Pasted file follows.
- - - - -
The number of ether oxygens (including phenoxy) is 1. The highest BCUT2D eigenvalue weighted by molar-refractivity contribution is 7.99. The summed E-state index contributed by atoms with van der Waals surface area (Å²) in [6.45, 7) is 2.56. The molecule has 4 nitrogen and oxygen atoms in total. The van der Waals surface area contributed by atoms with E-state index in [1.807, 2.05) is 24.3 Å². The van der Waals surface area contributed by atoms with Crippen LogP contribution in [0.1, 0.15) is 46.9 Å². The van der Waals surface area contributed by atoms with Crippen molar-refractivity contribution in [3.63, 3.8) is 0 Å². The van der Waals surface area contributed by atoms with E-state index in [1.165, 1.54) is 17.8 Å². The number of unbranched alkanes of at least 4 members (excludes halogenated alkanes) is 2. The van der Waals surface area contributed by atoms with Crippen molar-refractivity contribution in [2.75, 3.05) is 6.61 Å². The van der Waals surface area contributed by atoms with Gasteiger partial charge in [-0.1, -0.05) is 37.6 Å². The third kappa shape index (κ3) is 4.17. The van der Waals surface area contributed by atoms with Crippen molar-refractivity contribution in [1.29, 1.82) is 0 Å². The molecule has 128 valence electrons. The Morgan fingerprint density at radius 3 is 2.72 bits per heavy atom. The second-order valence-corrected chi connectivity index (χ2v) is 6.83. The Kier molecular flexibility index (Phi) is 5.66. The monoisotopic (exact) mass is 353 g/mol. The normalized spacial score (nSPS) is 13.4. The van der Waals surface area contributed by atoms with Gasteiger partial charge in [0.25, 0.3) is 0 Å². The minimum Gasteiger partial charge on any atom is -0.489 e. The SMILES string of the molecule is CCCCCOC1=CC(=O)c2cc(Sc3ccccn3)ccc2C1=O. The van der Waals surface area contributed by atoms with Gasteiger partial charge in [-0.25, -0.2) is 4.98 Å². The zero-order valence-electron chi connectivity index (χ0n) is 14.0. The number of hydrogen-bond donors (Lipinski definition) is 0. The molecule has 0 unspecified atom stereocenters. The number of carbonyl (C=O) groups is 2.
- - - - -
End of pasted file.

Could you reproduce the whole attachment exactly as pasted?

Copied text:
The number of ether oxygens (including phenoxy) is 1. The highest BCUT2D eigenvalue weighted by molar-refractivity contribution is 7.99. The summed E-state index contributed by atoms with van der Waals surface area (Å²) in [6.45, 7) is 2.56. The molecule has 4 nitrogen and oxygen atoms in total. The van der Waals surface area contributed by atoms with E-state index in [1.807, 2.05) is 24.3 Å². The van der Waals surface area contributed by atoms with Crippen LogP contribution in [0.1, 0.15) is 46.9 Å². The van der Waals surface area contributed by atoms with Crippen molar-refractivity contribution in [3.63, 3.8) is 0 Å². The van der Waals surface area contributed by atoms with E-state index in [1.165, 1.54) is 17.8 Å². The number of unbranched alkanes of at least 4 members (excludes halogenated alkanes) is 2. The van der Waals surface area contributed by atoms with Crippen molar-refractivity contribution in [2.75, 3.05) is 6.61 Å². The van der Waals surface area contributed by atoms with Gasteiger partial charge in [-0.1, -0.05) is 37.6 Å². The third kappa shape index (κ3) is 4.17. The van der Waals surface area contributed by atoms with Crippen molar-refractivity contribution in [1.29, 1.82) is 0 Å². The molecule has 128 valence electrons. The Morgan fingerprint density at radius 3 is 2.72 bits per heavy atom. The second-order valence-corrected chi connectivity index (χ2v) is 6.83. The Kier molecular flexibility index (Phi) is 5.66. The monoisotopic (exact) mass is 353 g/mol. The normalized spacial score (nSPS) is 13.4. The van der Waals surface area contributed by atoms with Gasteiger partial charge in [0.25, 0.3) is 0 Å². The minimum Gasteiger partial charge on any atom is -0.489 e. The SMILES string of the molecule is CCCCCOC1=CC(=O)c2cc(Sc3ccccn3)ccc2C1=O. The van der Waals surface area contributed by atoms with Gasteiger partial charge in [-0.25, -0.2) is 4.98 Å². The zero-order valence-electron chi connectivity index (χ0n) is 14.0. The number of hydrogen-bond donors (Lipinski definition) is 0. The molecule has 0 unspecified atom stereocenters. The number of carbonyl (C=O) groups is 2.